OutPut:AUC score on test data: 0.8258208984684994

AUC score on the training data: 0.8909678471639081

Exercise for You:

  1. Download the same data from kaggle:
  2. Apply logistic regression on top of that data using a bag of words(BOW) only, as I have done in this post.
  3. Change the penalty from l1 to l2 and comment down your AUC score.
  4. If you are facing any difficulty in doing this analysis, please comment below I will share the full working code.

Additional Articles:


Back Propagation Algorithm in Deep Learning

It is one of the most useful concepts in entire deep learning. Most of the algorithms are trained using backpropagation algorithm only. Here in this article, we are going to talk about, what are the various steps in training an algorithm using the backpropagation algorithm.

Steps in Backpropagation Algorithm:

We will be given some dataset to train the model. it will be in the form (Xi, Yi). Where Xi is the x values and Yi is the corresponding predicted value.

  1. First, we will initialize the weights using various methods such as random_uniform, random_normal, glorot_normal, glorot_uniform, he_normal, etc.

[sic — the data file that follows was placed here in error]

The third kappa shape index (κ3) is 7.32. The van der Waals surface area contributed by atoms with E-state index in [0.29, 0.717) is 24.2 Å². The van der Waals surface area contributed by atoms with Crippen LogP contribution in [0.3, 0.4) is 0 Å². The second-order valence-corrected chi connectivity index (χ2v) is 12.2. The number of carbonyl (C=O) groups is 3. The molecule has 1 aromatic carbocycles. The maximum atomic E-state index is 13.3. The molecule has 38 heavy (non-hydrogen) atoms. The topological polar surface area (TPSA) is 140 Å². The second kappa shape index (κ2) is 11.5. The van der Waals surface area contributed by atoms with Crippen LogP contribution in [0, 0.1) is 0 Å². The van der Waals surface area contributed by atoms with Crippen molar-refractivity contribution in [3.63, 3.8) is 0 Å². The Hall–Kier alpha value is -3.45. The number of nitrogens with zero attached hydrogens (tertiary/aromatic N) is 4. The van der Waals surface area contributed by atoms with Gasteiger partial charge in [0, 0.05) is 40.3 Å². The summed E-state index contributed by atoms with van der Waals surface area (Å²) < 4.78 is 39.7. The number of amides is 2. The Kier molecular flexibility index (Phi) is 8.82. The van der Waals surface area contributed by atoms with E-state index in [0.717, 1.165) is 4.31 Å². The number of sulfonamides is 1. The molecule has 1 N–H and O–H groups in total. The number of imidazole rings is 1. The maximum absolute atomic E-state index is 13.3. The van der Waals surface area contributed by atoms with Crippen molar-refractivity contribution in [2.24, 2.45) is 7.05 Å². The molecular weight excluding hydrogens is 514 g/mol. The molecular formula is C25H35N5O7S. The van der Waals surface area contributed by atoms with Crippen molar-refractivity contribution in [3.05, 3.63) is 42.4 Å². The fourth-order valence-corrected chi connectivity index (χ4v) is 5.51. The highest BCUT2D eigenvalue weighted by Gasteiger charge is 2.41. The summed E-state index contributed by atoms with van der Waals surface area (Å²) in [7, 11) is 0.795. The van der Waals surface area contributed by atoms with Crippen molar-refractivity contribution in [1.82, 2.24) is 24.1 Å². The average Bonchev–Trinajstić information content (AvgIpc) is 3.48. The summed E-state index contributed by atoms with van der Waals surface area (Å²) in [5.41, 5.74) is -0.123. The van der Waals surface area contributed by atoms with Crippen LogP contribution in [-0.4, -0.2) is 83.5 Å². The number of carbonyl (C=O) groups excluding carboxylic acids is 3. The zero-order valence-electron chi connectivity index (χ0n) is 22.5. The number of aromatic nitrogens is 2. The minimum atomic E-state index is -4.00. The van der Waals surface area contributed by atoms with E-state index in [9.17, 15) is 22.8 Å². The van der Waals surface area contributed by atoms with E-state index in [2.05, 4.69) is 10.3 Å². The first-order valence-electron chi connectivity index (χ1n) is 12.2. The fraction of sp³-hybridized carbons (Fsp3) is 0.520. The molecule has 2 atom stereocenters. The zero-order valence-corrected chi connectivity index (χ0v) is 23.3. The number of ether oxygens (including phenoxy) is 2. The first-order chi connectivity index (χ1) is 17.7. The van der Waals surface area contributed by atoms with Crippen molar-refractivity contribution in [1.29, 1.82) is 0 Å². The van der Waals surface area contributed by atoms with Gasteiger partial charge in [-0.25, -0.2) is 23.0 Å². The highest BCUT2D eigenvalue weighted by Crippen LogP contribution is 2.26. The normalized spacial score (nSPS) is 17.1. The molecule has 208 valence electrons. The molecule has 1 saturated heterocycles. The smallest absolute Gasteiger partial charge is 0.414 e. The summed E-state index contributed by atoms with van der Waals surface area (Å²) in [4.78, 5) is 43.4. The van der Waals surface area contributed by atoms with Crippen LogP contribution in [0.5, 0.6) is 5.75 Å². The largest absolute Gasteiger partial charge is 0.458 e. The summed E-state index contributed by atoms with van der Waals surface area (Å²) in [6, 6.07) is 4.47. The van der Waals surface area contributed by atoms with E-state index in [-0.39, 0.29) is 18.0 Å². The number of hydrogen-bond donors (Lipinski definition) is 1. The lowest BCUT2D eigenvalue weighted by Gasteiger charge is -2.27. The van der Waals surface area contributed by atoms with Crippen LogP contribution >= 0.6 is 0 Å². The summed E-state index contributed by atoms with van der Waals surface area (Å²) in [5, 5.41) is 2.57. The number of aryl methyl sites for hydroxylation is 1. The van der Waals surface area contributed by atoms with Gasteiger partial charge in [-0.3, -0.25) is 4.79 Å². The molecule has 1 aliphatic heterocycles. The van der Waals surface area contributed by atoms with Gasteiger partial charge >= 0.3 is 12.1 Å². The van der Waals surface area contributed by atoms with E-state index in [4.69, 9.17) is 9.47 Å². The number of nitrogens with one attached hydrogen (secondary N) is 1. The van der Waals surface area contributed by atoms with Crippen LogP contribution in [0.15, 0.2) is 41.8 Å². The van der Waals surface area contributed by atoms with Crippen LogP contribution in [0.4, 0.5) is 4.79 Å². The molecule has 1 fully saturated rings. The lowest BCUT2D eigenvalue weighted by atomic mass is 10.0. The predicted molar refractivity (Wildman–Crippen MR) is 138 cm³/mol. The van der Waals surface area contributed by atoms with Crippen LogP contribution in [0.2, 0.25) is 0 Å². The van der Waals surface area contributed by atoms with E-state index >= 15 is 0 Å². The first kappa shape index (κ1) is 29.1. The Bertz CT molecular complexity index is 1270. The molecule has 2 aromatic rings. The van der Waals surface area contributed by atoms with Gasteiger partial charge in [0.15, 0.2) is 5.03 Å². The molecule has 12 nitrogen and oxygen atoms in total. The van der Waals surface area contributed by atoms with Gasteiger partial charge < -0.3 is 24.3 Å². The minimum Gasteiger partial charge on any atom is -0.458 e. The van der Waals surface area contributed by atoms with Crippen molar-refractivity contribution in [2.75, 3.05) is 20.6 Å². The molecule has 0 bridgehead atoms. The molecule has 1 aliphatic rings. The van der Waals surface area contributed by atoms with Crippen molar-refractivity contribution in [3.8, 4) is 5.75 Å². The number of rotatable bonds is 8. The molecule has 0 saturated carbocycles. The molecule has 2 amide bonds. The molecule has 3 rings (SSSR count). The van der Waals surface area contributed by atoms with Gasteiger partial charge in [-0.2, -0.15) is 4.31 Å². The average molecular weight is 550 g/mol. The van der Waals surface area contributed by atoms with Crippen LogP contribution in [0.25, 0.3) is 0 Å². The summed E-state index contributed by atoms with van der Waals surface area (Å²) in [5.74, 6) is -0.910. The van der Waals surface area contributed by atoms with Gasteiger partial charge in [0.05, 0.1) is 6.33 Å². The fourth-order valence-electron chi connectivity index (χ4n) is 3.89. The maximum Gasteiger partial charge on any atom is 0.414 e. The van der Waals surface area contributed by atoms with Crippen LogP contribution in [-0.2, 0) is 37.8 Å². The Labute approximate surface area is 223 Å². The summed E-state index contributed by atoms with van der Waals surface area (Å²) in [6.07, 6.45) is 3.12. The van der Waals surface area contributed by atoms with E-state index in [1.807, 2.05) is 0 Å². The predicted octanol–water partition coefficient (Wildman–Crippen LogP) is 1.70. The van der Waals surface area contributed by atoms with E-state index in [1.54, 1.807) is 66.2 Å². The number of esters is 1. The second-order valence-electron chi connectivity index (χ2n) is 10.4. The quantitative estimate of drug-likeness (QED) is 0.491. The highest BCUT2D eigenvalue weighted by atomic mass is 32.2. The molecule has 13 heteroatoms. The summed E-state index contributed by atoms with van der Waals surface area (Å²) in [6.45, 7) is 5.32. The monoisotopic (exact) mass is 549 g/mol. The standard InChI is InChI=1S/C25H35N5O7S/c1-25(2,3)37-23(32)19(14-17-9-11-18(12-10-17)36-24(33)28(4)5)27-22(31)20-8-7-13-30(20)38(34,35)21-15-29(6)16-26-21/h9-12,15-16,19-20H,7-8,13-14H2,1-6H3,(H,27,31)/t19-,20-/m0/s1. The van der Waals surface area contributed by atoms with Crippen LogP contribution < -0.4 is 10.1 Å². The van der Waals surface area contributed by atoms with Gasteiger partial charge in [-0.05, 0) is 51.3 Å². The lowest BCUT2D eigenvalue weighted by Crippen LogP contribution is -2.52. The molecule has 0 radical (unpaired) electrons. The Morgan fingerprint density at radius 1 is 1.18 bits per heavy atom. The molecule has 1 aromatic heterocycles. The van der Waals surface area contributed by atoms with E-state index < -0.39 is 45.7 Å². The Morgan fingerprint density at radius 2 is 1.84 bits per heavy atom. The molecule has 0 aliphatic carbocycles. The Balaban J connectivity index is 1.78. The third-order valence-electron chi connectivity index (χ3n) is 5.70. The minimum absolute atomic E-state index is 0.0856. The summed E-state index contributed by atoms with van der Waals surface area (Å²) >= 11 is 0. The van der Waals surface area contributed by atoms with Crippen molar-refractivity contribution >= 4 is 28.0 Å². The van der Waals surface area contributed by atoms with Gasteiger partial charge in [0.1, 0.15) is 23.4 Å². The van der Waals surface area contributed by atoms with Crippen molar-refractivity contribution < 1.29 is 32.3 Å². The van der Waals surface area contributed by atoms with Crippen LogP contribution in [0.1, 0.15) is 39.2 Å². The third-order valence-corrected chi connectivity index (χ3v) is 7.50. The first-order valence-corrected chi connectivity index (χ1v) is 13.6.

2. Pass each data point Xi into the network (also called forward propagation).
  3. Calculate the loss by using (Yi and Ypredicted).
  4. Compute all the derivatives using the chain rule and to increase the training time use memoization to calculate the derivative.
  5. Update the weights using the available algorithms such as SGDAdagrad, Adam, Adadelta, etc.
  6. Until convergence, repeat the steps from 2 to 5.

An important thing about Back-Propagation is that it works only when the activation function is differentiable. If the function is easily differentiable, we can train our model very fast.